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More US Catholics take complaints to church court

•  Recent Cases     updated  2012/01/16 09:28


Parents upset by the admission policy at a parochial school. Clergy and parishioners at odds over use of their building. A priest resisting a transfer to another parish.

It was once assumed that disagreements like these in the Roman Catholic Church would end one way: with the highest-ranking cleric getting the last word.

But that outcome is no longer a given as Catholics, emboldened following the clergy abuse scandals that erupted a decade ago this month, have sought another avenue of redress.

In recent years, clergy and lay people in the United States have increasingly turned to the church's internal legal system to challenge a bishop's or pastor's decision about even the most workaday issues in Catholic life, according to canon lawyers in academia, dioceses and in private practice. Sometimes, the challengers even win.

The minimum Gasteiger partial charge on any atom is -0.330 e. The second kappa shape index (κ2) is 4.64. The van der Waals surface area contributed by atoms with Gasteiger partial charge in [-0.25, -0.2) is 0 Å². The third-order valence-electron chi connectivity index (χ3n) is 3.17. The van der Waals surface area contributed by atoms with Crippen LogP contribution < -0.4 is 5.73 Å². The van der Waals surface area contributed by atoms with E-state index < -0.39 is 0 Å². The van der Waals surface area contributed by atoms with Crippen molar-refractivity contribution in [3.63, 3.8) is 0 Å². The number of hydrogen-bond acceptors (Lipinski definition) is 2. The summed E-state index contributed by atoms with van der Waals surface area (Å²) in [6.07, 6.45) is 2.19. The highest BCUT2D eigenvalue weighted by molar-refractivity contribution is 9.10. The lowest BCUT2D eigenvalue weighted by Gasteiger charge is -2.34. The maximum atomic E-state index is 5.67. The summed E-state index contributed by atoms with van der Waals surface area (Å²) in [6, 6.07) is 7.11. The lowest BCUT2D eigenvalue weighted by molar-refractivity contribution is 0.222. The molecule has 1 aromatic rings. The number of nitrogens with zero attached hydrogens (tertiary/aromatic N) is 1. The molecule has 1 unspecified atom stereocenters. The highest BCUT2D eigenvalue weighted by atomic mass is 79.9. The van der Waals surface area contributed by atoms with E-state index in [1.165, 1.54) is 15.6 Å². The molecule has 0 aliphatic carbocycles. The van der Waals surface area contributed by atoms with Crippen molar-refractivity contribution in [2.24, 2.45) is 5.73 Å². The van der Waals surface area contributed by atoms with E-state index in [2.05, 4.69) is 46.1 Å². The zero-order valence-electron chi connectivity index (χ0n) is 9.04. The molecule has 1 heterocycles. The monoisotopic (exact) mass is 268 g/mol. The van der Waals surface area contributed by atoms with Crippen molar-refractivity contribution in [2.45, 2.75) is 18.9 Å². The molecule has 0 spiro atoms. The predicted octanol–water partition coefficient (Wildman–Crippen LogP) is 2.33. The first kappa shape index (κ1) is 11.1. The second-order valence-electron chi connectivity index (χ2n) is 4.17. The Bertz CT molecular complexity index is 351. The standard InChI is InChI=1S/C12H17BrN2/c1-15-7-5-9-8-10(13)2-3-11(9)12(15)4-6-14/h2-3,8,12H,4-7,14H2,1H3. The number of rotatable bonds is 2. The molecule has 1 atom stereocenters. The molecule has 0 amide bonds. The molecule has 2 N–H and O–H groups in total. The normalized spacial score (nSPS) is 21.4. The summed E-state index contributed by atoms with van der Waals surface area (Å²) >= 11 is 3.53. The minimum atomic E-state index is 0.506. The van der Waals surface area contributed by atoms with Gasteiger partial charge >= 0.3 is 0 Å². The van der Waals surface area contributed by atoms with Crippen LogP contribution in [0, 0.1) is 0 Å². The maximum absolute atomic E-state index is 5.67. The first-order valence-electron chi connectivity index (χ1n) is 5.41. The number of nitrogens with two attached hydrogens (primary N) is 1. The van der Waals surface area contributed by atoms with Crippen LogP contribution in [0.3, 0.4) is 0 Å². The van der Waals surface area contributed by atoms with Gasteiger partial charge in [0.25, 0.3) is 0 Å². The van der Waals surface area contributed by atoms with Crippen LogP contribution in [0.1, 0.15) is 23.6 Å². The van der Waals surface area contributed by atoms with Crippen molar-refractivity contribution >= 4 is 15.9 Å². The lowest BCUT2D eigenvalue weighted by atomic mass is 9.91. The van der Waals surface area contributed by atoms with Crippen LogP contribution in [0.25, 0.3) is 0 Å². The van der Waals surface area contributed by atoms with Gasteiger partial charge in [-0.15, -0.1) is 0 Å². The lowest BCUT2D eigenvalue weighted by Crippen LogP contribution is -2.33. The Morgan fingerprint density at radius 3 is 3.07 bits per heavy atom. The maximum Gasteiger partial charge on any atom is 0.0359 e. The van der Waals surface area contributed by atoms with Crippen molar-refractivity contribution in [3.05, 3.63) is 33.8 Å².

In one example cited by veteran canon lawyers, parishioners wanted to bar musical performances in their church that weren't liturgical. Their priest had been renting space to a local band. In another case, a nun filed a petition after a religious superior disclosed the nun's medical information to others — a potential violation of privacy. Regarding bishops' often contentious decisions to close parishes, the liberal reform group FutureChurch posts a guide on its website called "Canonical Appeals for Dummies" on seeking Vatican intervention to stay open.

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